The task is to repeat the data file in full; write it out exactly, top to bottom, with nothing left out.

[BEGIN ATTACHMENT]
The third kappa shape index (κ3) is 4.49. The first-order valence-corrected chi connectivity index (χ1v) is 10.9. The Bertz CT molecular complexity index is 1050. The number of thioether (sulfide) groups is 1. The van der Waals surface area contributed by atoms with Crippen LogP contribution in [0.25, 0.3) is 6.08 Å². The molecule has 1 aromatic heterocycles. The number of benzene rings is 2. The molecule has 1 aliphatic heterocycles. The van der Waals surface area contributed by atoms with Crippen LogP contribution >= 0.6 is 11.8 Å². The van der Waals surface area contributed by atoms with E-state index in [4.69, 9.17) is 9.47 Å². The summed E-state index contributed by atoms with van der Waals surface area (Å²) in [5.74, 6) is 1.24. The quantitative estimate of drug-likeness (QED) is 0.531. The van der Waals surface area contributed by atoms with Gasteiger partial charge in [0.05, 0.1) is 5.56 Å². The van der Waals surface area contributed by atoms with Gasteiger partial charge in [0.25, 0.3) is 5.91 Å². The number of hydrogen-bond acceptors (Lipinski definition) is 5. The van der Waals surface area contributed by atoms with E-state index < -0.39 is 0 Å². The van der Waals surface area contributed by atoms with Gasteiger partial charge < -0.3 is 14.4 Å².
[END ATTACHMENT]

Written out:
The third kappa shape index (κ3) is 4.49. The first-order valence-corrected chi connectivity index (χ1v) is 10.9. The Bertz CT molecular complexity index is 1050. The number of thioether (sulfide) groups is 1. The van der Waals surface area contributed by atoms with Crippen LogP contribution in [0.25, 0.3) is 6.08 Å². The molecule has 1 aromatic heterocycles. The number of benzene rings is 2. The molecule has 1 aliphatic heterocycles. The van der Waals surface area contributed by atoms with Crippen LogP contribution >= 0.6 is 11.8 Å². The van der Waals surface area contributed by atoms with E-state index in [4.69, 9.17) is 9.47 Å². The summed E-state index contributed by atoms with van der Waals surface area (Å²) in [5.74, 6) is 1.24. The quantitative estimate of drug-likeness (QED) is 0.531. The van der Waals surface area contributed by atoms with Gasteiger partial charge in [0.05, 0.1) is 5.56 Å². The van der Waals surface area contributed by atoms with Gasteiger partial charge in [0.25, 0.3) is 5.91 Å². The number of hydrogen-bond acceptors (Lipinski definition) is 5. The van der Waals surface area contributed by atoms with E-state index < -0.39 is 0 Å². The van der Waals surface area contributed by atoms with Gasteiger partial charge < -0.3 is 14.4 Å².